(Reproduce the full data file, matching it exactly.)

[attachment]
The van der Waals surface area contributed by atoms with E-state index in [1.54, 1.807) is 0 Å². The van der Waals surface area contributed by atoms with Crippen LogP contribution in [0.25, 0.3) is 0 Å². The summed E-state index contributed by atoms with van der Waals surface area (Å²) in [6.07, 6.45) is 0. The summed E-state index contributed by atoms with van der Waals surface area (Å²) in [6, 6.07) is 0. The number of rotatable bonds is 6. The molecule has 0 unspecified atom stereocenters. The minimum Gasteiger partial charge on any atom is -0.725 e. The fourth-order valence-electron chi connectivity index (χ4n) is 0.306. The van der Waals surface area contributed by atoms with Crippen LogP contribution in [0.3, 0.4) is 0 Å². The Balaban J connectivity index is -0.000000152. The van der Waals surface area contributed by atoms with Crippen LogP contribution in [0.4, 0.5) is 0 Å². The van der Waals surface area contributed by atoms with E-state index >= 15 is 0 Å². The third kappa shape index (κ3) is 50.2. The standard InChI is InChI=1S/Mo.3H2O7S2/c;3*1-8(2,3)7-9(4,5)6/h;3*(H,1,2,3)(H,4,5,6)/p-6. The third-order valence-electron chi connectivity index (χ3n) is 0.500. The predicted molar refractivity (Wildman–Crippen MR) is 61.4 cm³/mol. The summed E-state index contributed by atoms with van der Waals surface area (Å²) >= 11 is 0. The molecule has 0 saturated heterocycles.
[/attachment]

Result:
The van der Waals surface area contributed by atoms with E-state index in [1.54, 1.807) is 0 Å². The van der Waals surface area contributed by atoms with Crippen LogP contribution in [0.25, 0.3) is 0 Å². The summed E-state index contributed by atoms with van der Waals surface area (Å²) in [6.07, 6.45) is 0. The summed E-state index contributed by atoms with van der Waals surface area (Å²) in [6, 6.07) is 0. The number of rotatable bonds is 6. The molecule has 0 unspecified atom stereocenters. The minimum Gasteiger partial charge on any atom is -0.725 e. The fourth-order valence-electron chi connectivity index (χ4n) is 0.306. The van der Waals surface area contributed by atoms with Crippen LogP contribution in [0.3, 0.4) is 0 Å². The Balaban J connectivity index is -0.000000152. The van der Waals surface area contributed by atoms with Crippen LogP contribution in [0.4, 0.5) is 0 Å². The van der Waals surface area contributed by atoms with E-state index >= 15 is 0 Å². The third kappa shape index (κ3) is 50.2. The standard InChI is InChI=1S/Mo.3H2O7S2/c;3*1-8(2,3)7-9(4,5)6/h;3*(H,1,2,3)(H,4,5,6)/p-6. The third-order valence-electron chi connectivity index (χ3n) is 0.500. The predicted molar refractivity (Wildman–Crippen MR) is 61.4 cm³/mol. The summed E-state index contributed by atoms with van der Waals surface area (Å²) >= 11 is 0. The molecule has 0 saturated heterocycles.